Thursday, October 02, 2008

Prof. Eichhorn Publishes Article on Drafting and the FRCP Style Project

Professor Lisa Eichhorn (South Carolina) recently published an article entitled Clarity and the Federal Rules of Civil Procedure: A Lesson from the Style Project, 5 Journal of the Association of Legal Writing Instructors 1 (2008). Here is an excerpt from the Introduction:

At the stroke of midnight on December 1, 2007, the Federal Rules of Civil Procedure both changed completely and did not change at all. As a result of the Style Project, a monumental undertaking of the Judicial Conference's Standing Committee on Rules of Practice and Procedure, a full stylistic revision replaced the existing text of the civil rules with the aim of “conveying unchanged meaning more clearly and more efficiently.” As a veteran teacher of both Civil Procedure and Legal Writing, I am by turns elated and angst-ridden about this change, but I remain in awe of those who have been so undaunted and diligent as to bring it about.

I am not an experienced drafter of rules, and this article does not attempt to extract a long list of specific drafting tips from the work of the Style Project, nor does it undertake a rule-by-rule critique of the restyling. The best drafting advice to emerge from the Style Project has already been memorialized by the consultants who participated in the effort, and the best critique of the restyling will come from the combined experiences of the lawyers and judges who will navigate, interpret, and apply the new language in the years to come.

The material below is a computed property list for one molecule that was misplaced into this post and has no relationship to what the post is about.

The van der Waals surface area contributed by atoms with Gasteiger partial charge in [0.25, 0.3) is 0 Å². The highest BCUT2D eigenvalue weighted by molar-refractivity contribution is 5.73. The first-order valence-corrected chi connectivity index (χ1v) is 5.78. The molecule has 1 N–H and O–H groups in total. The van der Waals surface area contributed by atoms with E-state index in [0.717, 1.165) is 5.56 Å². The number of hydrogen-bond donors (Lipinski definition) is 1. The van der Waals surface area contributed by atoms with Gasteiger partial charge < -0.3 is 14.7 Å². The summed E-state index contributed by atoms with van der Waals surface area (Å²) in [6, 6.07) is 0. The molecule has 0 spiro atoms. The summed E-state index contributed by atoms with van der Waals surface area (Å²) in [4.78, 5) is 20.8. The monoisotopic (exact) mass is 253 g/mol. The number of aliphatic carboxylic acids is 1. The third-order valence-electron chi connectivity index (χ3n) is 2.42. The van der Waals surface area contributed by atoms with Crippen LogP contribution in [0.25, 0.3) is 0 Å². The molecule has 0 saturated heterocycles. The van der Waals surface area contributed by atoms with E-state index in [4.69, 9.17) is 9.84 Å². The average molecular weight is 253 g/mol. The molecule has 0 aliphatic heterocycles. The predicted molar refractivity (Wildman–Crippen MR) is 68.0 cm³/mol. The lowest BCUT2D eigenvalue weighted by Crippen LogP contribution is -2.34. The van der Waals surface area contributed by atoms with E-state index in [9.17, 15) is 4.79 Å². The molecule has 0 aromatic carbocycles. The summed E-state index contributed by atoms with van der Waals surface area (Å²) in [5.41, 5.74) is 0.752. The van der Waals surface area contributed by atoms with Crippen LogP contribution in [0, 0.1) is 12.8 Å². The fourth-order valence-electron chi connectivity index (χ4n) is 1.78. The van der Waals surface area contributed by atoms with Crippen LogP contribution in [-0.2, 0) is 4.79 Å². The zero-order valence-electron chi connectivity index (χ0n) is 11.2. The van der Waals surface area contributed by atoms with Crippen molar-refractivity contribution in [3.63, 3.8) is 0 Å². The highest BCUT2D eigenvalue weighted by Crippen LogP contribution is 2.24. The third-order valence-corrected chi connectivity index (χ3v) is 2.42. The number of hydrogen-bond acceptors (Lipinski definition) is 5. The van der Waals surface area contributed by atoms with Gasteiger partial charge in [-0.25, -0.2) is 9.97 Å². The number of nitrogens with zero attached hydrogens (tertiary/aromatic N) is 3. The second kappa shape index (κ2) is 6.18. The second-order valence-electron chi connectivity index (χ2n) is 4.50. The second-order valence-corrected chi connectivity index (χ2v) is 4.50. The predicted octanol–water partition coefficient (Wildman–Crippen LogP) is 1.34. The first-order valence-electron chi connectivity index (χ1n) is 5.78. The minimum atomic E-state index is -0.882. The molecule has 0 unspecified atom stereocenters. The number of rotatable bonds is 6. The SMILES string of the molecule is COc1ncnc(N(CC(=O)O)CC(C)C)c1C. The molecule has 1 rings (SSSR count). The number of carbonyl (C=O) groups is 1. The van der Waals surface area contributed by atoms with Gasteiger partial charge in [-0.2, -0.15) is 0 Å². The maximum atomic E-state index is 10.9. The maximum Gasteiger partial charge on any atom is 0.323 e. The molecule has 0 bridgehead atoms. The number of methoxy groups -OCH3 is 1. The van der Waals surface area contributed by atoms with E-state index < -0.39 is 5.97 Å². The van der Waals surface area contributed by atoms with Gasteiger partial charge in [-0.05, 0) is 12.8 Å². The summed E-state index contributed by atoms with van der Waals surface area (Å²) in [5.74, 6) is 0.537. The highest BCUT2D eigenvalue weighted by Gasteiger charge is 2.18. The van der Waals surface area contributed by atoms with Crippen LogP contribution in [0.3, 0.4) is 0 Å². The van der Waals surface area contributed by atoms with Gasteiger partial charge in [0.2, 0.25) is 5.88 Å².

Instead, this article treats the Style Project's revision of the civil rules as a case study to examine the place of plain language techniques in the legislative-and rule-drafting process. The after-the-fact, non-substantive nature of the Style Project's revision is extraordinary and will no doubt generate some complex interpretive problems. Nevertheless, comparisons of old and restyled rule language reveal that plain language techniques can play a beneficial role in the ordinary rule-drafting process. Such techniques, when intelligently and flexibly employed, need not hinder a rule's ability to convey complex content, to function effectively within an existing legal context, or to communicate to an appropriate audience. Time will tell if the Style Project has succeeded at every turn in the extraordinary task of preserving the precise meaning of the civil rules while clarifying the expression of that meaning. Meanwhile, the restyled rules already demonstrate that in more ordinary rule-drafting and rule-revising scenarios, where drafters must express new substantive meaning as clearly as possible, the style fostered by plain language techniques can convey detailed, sophisticated content effectively.


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